1. Ryan Hellyer

    I guess this will be happening a long time into the future.

    Thanks for the link to http://codegarage.com/, I hadn’t heard of them before. Looks like an interesting service, although the “backups kept for 30 days” business seems a bit crappy. I’d want access to much older backups in case I didn’t notice a problem for more than 30 days (entirely possible if something subtle was altered).


  2. Stijn

    TimThumb exploits can be a pain in the ass. Took me nearly to weeks to really get to that bottom of it. And still, the problems only ended when I stopped using the script.


  3. chrismccoy

    i use/used a shell script that will download a fresh copy of timthumb for all sites that use it, was a way to replace it without a headache

    wget -q -O ~/newtim.php http://timthumb.googlecode.com/svn/trunk/timthumb.php
    find . -name “timthumb.php” -exec bash -c “echo patching {} && cp ~/newtim.php {}” \;
    rm ~/newtim.php


  4. Steve Bank

    This continues to expose issues with the THEME > PLUG-IN model that WordPress employs.

    If the core could handle a correlation between themes and the plug-ins, then frameworks and child-like functionalities could be updated without any harm to theme/template/core versioning.

    Sadly plug-in functionality is consistently overwritten by theme functionality, even when that has nothing to do with templating/front-end. It completely falls foul of the most basic MVC-type separation of data, formatting and processing. Thus almost every theme front-loads it’s functionality into the VIEW aspect rather than the CONTROLLER.

    For wordpress users who are not plugged in to the core or development, that makes it exceptionally difficult to keep both up to date and track of. In the short term (1 day) this was a TimThumb issue, in the long terms, it’s a WordPress Core issue about the management of it’s data. A decision that has completely gone the way of WP.com and bloggers.

    I’m secretly laughing because when I googled for an article I read which backed this up it came from “he who shall not be named” 14 months ago: http://kevinjohngallagher.com/2011/03/now-theme-disconnect/


  5. Mitch Canter

    I’ve had to de-hack quite a few of these, and I found a plug-in in the repository that will 1) Scan, 2) Fix, and 3) Alert you of any vulnerabilities.



  6. Brian Krogsgard

    This is why it is important to use themes with auto-upgrade capabilities. It’s a good thing that Envato recently released a toolkit to help their theme developers use auto-upgrade notifications, as they are a huge source of themes that never get updated.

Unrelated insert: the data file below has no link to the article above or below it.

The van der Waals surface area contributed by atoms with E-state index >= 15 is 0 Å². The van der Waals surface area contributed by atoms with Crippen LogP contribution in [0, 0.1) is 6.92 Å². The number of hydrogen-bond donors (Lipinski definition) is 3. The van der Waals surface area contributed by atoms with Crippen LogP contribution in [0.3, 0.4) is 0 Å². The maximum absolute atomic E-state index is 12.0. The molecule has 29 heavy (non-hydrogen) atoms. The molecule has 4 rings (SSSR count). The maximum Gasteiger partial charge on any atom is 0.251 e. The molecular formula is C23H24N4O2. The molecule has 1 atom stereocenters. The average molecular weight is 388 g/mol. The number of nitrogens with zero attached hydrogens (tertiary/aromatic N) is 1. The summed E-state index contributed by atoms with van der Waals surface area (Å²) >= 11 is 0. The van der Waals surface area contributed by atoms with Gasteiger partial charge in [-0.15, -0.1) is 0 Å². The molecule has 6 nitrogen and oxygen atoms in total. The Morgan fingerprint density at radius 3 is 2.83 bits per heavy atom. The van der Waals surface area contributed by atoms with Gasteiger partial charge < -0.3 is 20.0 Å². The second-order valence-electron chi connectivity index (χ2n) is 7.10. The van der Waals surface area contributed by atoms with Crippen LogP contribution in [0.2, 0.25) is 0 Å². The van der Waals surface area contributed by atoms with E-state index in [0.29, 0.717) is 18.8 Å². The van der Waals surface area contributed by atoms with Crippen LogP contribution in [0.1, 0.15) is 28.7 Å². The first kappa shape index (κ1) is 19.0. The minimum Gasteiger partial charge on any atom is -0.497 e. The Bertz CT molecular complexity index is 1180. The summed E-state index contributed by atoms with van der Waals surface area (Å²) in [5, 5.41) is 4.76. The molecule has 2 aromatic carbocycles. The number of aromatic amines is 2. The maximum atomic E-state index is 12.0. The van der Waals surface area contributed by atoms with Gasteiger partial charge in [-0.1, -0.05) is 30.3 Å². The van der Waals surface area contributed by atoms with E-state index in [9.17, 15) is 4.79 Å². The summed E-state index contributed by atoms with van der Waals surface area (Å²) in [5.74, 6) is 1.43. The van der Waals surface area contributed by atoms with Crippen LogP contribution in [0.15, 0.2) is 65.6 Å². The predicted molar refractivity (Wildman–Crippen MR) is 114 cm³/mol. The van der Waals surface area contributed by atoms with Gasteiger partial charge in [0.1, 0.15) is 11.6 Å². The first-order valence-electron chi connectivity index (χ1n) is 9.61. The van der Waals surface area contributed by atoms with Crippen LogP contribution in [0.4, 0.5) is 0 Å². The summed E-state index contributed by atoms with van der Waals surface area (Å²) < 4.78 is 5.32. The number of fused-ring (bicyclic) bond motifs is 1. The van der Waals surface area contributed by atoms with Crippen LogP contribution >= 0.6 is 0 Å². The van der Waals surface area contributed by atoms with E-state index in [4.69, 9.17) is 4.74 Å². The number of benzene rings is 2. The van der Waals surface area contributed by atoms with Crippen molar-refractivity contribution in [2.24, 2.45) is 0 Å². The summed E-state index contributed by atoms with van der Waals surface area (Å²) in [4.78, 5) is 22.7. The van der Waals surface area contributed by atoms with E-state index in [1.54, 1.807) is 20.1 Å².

7. Peter Butler

    Hey Ryan –

    Peter from Codegarage here.

    We hear you. Longer backup retention periods in some form (i.e. daily backups to 30 days, monthly backups up to a year) is on our list, and I’m hoping we’ll have it implemented within the next 6 weeks or so. Thanks for having a look!


  8. Smokey Ardisson

    Be sure to read the tips that Dan and his security adviser provides on protecting your site.

    I’m not familiar with the eSarcasm site, so it’s not obvious to me where on that site to find these tips you’ve mentioned—and there doesn’t seem to be a direct link to them in your article :-(


  9. Michael

    This is why I stopped using the script all together. Why take the risk … it is always being updated, which is a pain and you are never sure if it is stable or not and for how long.


  10. TimThumb Vulnerability Still in the Wild « Weblog Tools Collection

    […] 10th, 2012 in WordPress The TimThumb vulnerability is still in the wild as another major site fell victim to it just yesterday. As sad as this situation may be, it just goes to show that some sites may still be running the […]


  11. Chip Bennett

    Note: the Theme Check Plugin will also alert that a Theme is using TimThumb.

    This is the Plugin used by the Theme Review Team, and TimThumb alerts as a warning-level notice, which means that a Theme with TimThumb bundled won’t even pass the Theme Repository uploader script checks. Themes using TimThumb are no longer accepted in the official repository, so if you want to be certain that you are not vulnerable, I recommend using a Theme from the official repository.


  12. Mitch Canter

    @Brian Krogsgard – It’s a little off topic, but there’s also a plugin called Theme Updater that will allow anyone who hosts their themes on Github to allow automatic updates through the use of Git Tags. That way any security patches can be fixed and pushed out even if the theme isn’t in the official Repo.

    I think that a non-repo third-party service that verifies themes that are deemed “safe” would be useful, especially since a lot of the best themes use non-GPL compliant parts (Shadowbox, Skeleton Framework, just to name a few)


  13. Brian Krogsgard

    @Mitch Canter – that’s a good one to note! thanks.


  14. Mitch Canter
  15. Erik

    Lol. I was just contracted to clean a multi site (192 subblogs total) hit with the timthumb exploit not more than 5 days ago… Problem was an out of date script in the nivio slider plugin (outdated version)… I was astounded that people don’t update regularly.. or backup for that matter..

    Funny thing is, that after the site was infected, it ran probes on a long list of dreamhost accounts for the same timthumb exploit…


  16. Pearson

    if you have ever used Swift Theme you need to check you image folder. I discovered Tim Thumb files left behind after I deleted the theme.


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